In a study of the effect of college student employment on academic performance, the following summary statistics for GPA were reported for a sample of students who worked and for a sample of students who did not work. The samples were selected at random from working and nonworking students at a university. (Use a statistical computer package to calculate the Pvalue. Use ?_{employed} ? ?_{not employed}. Round your test statistic to two decimal places, your df down to the nearest whole number, and your Pvalue to three decimal places.)
Sample Size 
Mean GPA 
Standard Deviation 

Students Who Are Employed 
176  3.22  0.485 
Students Who Are Not Employed 
118  3.33  0.514 
t  = 
df  = 
P  = 
Does this information support the hypothesis that for students at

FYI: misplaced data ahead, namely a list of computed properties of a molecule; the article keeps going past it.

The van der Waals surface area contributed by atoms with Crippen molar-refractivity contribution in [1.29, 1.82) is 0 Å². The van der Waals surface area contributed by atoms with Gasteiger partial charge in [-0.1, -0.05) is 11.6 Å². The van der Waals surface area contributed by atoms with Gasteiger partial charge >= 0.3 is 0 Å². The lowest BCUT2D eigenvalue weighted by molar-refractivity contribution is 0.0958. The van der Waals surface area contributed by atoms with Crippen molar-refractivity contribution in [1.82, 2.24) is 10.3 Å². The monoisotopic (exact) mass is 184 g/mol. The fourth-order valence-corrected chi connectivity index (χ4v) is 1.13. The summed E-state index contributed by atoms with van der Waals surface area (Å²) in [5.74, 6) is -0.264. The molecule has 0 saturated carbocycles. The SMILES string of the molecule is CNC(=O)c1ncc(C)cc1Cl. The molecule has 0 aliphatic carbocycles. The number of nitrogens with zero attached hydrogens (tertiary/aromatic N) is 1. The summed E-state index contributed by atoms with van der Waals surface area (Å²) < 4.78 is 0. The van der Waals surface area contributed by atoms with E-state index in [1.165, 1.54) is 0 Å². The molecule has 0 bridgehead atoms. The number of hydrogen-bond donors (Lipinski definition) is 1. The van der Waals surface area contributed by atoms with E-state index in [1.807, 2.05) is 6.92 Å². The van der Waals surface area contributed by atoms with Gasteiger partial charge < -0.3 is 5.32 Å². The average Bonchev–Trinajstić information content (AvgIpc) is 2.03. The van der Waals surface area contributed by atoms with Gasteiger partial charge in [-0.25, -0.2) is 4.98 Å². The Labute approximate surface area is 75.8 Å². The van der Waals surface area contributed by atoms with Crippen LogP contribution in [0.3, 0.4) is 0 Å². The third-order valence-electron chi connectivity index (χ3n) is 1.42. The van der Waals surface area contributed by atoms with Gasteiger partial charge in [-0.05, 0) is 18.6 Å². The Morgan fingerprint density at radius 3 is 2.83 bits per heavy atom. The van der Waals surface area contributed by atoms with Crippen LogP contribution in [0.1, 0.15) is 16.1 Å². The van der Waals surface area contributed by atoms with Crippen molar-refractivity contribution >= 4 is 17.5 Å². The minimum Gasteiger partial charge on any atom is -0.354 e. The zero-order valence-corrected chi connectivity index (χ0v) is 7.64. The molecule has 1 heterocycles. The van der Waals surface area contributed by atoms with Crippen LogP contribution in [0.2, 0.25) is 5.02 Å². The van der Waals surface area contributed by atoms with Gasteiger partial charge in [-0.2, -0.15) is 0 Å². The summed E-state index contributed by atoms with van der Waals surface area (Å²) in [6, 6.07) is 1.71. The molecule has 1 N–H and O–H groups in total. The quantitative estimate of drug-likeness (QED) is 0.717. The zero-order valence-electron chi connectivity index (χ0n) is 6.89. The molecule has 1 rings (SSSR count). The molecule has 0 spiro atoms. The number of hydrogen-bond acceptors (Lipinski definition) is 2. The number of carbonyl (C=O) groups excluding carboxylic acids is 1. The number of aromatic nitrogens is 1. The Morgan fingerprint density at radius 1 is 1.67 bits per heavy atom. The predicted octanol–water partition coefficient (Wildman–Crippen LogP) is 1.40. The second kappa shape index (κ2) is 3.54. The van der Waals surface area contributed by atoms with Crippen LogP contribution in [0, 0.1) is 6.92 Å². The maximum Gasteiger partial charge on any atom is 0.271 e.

this university, those who are not employed have a higher mean GPA
than those who are employed? Use a significance level of 0.05.
Yes OR No?
H_{0}:
H_{1}:
t = ()/sqrt(s1^2/n1 + s2^2/n2)
= (3.22  3.33)/sqrt((0.485)^2/176 + (0.514)^2/118)
= 1.84
df = (s1^2/n1 + s2^2/n2)^2/((s1^2/n1)^2/(n1  1) + (s2^2/n2)^2/(n2  1))
= ((0.485)^2/176 + (0.514)^2/118)^2/(((0.485)^2/176)^2/175 + ((0.514)^2/118)^2/117)
= 241
Pvalue = P(T < 1.84)
= 0.0335
As the Pvalue is less than the significance level (0.0335 < 0.05), we should reject the null hypothesis.
Yes, this information support the hypothesis that for students at this university, those who are not employed have a higher mean GPA than those who are employed.
Get Answers For Free
Most questions answered within 1 hours.